The joy that is produced by the Holy Spirit is not a façade that is only skin deep, it is the disposition of one’s personality toward cheerfulness.
The Basis for Christian Joy
What is it that makes the Christian have such joy? How can he, while enduring hardship and the trials of life, be of good cheer? Jesus’ answer is quite simple: “I have overcome the world.” The world may kick and fight but the battle is over. Christ has conquered. Those who are in Christ know the joy of victory, the joy of celebration.
Every year there is joyful celebration by the winners of the Super Bowl and their fans. I recall the joy of victory when the U.S. Olympic hockey team beat the USSR’s team for the gold medal in 1980. The Christian’s joy is like that, but so much more. The victory of Christ over the world and Satan is not as transient as an Olympic gold or the Super Bowl. Christ has overcome the world – this is a cosmic victory. It is a lasting victory. It is a victory that has won our salvation, confirming in our hearts the words of Paul: “For I consider that the sufferings of this present time are not worthy to be compared with the glory that shall be revealed in us.” (Romans 8:18)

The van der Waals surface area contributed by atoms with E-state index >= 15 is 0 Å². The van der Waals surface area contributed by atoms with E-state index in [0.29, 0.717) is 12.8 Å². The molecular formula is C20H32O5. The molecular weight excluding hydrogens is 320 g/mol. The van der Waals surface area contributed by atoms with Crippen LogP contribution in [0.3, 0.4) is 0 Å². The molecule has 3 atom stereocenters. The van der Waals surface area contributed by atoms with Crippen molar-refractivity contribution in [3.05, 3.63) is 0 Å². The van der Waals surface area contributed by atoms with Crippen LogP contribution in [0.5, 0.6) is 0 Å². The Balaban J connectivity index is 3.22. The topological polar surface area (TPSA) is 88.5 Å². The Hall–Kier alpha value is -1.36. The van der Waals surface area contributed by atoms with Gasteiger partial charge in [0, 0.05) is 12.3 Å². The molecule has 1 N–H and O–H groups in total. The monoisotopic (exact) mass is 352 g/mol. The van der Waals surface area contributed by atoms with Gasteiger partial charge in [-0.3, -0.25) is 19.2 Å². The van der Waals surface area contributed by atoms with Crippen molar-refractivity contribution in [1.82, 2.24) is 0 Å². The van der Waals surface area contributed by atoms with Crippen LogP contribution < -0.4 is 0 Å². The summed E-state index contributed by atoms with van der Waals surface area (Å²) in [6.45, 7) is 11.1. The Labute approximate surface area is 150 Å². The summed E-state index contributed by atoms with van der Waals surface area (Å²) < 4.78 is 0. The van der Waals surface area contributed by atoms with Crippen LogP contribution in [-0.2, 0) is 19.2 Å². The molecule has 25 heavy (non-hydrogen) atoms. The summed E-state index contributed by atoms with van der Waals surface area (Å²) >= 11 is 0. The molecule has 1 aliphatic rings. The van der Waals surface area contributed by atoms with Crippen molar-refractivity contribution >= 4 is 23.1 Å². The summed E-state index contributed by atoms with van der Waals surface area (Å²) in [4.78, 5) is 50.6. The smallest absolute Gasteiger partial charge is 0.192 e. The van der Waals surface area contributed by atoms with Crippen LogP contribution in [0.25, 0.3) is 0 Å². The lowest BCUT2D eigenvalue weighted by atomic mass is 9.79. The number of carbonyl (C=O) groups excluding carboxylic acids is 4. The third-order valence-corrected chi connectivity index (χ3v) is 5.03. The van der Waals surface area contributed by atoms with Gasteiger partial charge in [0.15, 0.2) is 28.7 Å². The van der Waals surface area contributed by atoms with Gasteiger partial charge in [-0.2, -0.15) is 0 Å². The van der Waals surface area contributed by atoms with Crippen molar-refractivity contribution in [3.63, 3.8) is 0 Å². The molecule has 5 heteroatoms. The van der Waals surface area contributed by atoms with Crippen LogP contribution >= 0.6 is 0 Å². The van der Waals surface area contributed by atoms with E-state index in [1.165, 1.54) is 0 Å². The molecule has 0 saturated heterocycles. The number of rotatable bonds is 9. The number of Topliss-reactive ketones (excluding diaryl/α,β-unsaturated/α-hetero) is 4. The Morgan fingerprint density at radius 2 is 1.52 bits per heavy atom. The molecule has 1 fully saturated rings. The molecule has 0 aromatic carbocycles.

The Hindrance to Christian Joy
You might ask why you are not experiencing this joy. There are two possible answers to this question. It might be that you are focusing and thinking too much about the tribulation of this world, and too little about the victory of Christ. This is easy to do, but you must resist it. God encourages us this way: “For consider Him who endured such hostility from sinners against Himself, lest you become weary and discouraged in your souls. You have not yet resisted to bloodshed, striving against sin. And you have forgotten the exhortation which speaks to you as to sons: ‘my son, do not despise the chastening of the Lord, nor be discouraged when you are rebuked by Him; for whom the Lord loves He chastens, and scourges every son whom He receives.’” (Hebrews 12:3-6)